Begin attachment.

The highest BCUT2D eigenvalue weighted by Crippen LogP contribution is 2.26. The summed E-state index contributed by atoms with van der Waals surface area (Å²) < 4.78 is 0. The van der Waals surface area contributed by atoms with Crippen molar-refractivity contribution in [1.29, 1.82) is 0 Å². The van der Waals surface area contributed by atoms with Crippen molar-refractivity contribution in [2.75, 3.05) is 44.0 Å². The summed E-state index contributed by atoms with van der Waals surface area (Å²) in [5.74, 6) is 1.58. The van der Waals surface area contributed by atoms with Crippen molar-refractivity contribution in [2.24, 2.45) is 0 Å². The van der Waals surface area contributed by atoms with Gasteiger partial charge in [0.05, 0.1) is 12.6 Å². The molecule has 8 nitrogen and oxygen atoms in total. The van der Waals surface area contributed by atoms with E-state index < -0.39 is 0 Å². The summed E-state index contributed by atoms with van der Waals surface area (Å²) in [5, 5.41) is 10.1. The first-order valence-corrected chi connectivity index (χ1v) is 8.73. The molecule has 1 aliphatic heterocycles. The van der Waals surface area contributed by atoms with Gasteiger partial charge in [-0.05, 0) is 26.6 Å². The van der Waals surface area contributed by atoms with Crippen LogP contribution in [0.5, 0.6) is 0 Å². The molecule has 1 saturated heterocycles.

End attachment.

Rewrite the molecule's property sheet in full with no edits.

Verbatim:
The highest BCUT2D eigenvalue weighted by Crippen LogP contribution is 2.26. The summed E-state index contributed by atoms with van der Waals surface area (Å²) < 4.78 is 0. The van der Waals surface area contributed by atoms with Crippen molar-refractivity contribution in [1.29, 1.82) is 0 Å². The van der Waals surface area contributed by atoms with Crippen molar-refractivity contribution in [2.75, 3.05) is 44.0 Å². The summed E-state index contributed by atoms with van der Waals surface area (Å²) in [5.74, 6) is 1.58. The van der Waals surface area contributed by atoms with Crippen molar-refractivity contribution in [2.24, 2.45) is 0 Å². The van der Waals surface area contributed by atoms with Gasteiger partial charge in [0.05, 0.1) is 12.6 Å². The molecule has 8 nitrogen and oxygen atoms in total. The van der Waals surface area contributed by atoms with E-state index < -0.39 is 0 Å². The summed E-state index contributed by atoms with van der Waals surface area (Å²) in [5, 5.41) is 10.1. The first-order valence-corrected chi connectivity index (χ1v) is 8.73. The molecule has 1 aliphatic heterocycles. The van der Waals surface area contributed by atoms with Gasteiger partial charge in [-0.05, 0) is 26.6 Å². The van der Waals surface area contributed by atoms with Crippen LogP contribution in [0.5, 0.6) is 0 Å². The molecule has 1 saturated heterocycles.